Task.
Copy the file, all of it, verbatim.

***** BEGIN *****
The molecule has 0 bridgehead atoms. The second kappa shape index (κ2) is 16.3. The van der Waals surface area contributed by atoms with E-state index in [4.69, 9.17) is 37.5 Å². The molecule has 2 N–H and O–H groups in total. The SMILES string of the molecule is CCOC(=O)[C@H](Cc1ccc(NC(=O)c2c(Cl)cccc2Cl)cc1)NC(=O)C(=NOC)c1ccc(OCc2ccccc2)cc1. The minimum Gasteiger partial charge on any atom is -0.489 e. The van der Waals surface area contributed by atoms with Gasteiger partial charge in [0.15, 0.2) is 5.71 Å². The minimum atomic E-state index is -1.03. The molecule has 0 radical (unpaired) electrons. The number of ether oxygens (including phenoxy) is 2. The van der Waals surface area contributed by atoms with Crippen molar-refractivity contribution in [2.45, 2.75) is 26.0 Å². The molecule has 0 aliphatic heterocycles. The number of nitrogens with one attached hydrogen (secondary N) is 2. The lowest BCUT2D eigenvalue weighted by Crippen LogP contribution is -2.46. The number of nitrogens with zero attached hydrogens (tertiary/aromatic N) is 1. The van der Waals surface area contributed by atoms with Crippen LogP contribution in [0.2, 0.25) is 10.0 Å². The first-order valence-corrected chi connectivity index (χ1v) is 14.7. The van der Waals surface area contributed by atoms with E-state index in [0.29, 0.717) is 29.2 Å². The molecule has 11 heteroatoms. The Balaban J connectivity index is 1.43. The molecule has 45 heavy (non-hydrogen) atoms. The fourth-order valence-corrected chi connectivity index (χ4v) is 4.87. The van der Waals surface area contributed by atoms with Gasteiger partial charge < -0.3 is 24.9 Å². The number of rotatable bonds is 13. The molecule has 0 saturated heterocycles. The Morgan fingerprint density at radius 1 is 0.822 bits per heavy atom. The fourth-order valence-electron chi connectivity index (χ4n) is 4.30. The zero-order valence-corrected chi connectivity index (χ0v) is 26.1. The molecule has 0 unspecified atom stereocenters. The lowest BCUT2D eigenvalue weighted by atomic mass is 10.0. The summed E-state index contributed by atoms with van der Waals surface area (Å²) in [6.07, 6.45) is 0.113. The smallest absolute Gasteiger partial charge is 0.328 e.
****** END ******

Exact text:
The molecule has 0 bridgehead atoms. The second kappa shape index (κ2) is 16.3. The van der Waals surface area contributed by atoms with E-state index in [4.69, 9.17) is 37.5 Å². The molecule has 2 N–H and O–H groups in total. The SMILES string of the molecule is CCOC(=O)[C@H](Cc1ccc(NC(=O)c2c(Cl)cccc2Cl)cc1)NC(=O)C(=NOC)c1ccc(OCc2ccccc2)cc1. The minimum Gasteiger partial charge on any atom is -0.489 e. The van der Waals surface area contributed by atoms with Gasteiger partial charge in [0.15, 0.2) is 5.71 Å². The minimum atomic E-state index is -1.03. The molecule has 0 radical (unpaired) electrons. The number of ether oxygens (including phenoxy) is 2. The van der Waals surface area contributed by atoms with Crippen molar-refractivity contribution in [2.45, 2.75) is 26.0 Å². The molecule has 0 aliphatic heterocycles. The number of nitrogens with one attached hydrogen (secondary N) is 2. The lowest BCUT2D eigenvalue weighted by Crippen LogP contribution is -2.46. The number of nitrogens with zero attached hydrogens (tertiary/aromatic N) is 1. The van der Waals surface area contributed by atoms with Crippen LogP contribution in [0.2, 0.25) is 10.0 Å². The first-order valence-corrected chi connectivity index (χ1v) is 14.7. The van der Waals surface area contributed by atoms with E-state index in [0.29, 0.717) is 29.2 Å². The molecule has 11 heteroatoms. The Balaban J connectivity index is 1.43. The molecule has 45 heavy (non-hydrogen) atoms. The fourth-order valence-corrected chi connectivity index (χ4v) is 4.87. The van der Waals surface area contributed by atoms with Gasteiger partial charge < -0.3 is 24.9 Å². The number of rotatable bonds is 13. The molecule has 0 saturated heterocycles. The Morgan fingerprint density at radius 1 is 0.822 bits per heavy atom. The fourth-order valence-electron chi connectivity index (χ4n) is 4.30. The zero-order valence-corrected chi connectivity index (χ0v) is 26.1. The molecule has 0 unspecified atom stereocenters. The lowest BCUT2D eigenvalue weighted by atomic mass is 10.0. The summed E-state index contributed by atoms with van der Waals surface area (Å²) in [6.07, 6.45) is 0.113. The smallest absolute Gasteiger partial charge is 0.328 e.